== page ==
Have you ever taken a transoceanic flight and found yourself seated near the back of the plane? And while there, have you noticed that people come close to your seats and then hover or linger or lurk around you. Why is that?
Is it because you’re handsome or attractive? Maybe. Or is it because they are nervous about flying or some dude has taken off his socks and now the odor of smelly feet is lingering in their row? Possibly. Most likely it’s because they are restless and are wanting to stretch their legs before they fall asleep.
Because they are mindful of the health consequences of breathing dry recycled air in a cramped posture and getting dehydrated – some conditions that could hasten deep vein thrombosis or other medical problems – they are now wandering around the plane to stave off developing a nasty blood clot in their legs. They say that “sitting is the new smoking”, well it’s true! Sitting for too long can actually set your health back for years.
But what happens when you or they return to work, particularly if you work in an urban office environment? Yes, almost all of the stressors of flight disappear, yet there are still some dangers. Some of these dangers arise due to the physical changes of our body when we’re seated. And if you are like many urban workers, you can be seated (or somewhat sedentary) for the majority of your time at work. If you resolve to remain or get healthy then when, where and how do you pursue these goals? How do you do it if you work long hours and face constant productivity pressures?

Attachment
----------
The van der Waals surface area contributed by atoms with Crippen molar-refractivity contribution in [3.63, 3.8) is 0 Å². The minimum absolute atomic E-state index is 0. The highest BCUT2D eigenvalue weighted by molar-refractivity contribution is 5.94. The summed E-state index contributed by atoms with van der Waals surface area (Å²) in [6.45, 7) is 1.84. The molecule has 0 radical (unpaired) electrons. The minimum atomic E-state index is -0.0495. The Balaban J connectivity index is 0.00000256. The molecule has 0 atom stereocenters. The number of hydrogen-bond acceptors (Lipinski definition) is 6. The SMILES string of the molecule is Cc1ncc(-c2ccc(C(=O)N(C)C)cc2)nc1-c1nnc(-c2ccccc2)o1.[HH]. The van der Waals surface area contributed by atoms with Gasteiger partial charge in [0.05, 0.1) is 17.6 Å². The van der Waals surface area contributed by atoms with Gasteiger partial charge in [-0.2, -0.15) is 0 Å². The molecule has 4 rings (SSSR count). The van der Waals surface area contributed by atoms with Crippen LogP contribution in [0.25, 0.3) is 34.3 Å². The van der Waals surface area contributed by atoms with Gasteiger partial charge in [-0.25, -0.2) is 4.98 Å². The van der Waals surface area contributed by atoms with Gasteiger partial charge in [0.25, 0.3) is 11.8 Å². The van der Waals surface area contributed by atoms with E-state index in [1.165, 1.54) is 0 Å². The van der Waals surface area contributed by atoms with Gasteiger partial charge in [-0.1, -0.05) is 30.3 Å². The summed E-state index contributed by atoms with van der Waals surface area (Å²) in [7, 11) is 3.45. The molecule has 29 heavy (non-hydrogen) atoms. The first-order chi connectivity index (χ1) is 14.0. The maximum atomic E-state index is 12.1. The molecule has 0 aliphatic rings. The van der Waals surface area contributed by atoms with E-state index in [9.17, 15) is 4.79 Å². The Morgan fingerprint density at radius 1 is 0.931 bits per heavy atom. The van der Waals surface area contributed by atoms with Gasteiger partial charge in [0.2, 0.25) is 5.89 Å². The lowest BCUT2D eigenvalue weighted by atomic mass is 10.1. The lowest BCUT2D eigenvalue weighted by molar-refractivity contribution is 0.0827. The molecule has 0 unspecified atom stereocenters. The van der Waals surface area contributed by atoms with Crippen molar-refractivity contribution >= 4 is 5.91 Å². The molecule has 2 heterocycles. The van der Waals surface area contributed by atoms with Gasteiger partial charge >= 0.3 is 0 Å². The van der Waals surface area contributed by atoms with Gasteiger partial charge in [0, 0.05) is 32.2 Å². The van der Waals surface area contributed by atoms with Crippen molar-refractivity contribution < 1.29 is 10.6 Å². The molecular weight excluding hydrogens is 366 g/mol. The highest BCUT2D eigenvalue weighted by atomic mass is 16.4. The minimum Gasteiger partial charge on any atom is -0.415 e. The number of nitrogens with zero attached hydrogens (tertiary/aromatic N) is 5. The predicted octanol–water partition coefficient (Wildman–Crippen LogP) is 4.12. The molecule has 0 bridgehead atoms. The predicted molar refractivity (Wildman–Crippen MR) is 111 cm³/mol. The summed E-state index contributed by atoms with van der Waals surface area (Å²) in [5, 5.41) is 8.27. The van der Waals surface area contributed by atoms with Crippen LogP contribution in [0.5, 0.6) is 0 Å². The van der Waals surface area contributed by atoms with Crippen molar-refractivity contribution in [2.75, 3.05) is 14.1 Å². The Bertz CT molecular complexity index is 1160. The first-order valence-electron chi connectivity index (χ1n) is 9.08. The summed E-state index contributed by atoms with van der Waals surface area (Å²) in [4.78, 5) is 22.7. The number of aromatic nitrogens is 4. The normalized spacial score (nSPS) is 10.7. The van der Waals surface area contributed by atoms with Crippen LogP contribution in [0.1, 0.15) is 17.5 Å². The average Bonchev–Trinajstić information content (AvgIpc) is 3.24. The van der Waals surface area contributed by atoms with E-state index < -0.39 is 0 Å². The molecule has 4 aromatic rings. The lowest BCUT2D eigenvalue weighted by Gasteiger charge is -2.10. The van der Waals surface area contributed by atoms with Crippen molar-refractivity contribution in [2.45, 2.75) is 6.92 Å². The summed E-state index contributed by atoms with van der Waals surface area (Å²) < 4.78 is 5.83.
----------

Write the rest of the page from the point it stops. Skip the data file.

Well, a practical solution is to do exercises. If it is not possible to leave your station, or you face other restrictions, you may have to improvise to initiate ergonomically safe exercises in your office or at your work station. One thing you can do is set up your work station so that you can spend a part of the day standing behind your computer instead of sitting behind it. Some offices have equipped their employees with desks that adjust up and down just for that reason. Such piece of furniture might be more expensive, but they can save employers thousands of dollars in health care costs in the long run.
Numerous articles have been written about the subject of exercising at work. Rather than borrow or reinvent the wheel, we have found three useful sources that will provide you with some guidance, and also help you work out easier and safer even if you find yourself in a compact space.
Happy exercising! And don’t forget to keep a bottle of your favorite FreshLine spray at your desk so that you can keep cool and naturally fresh when you’ve finished those 30 squats at the office gym.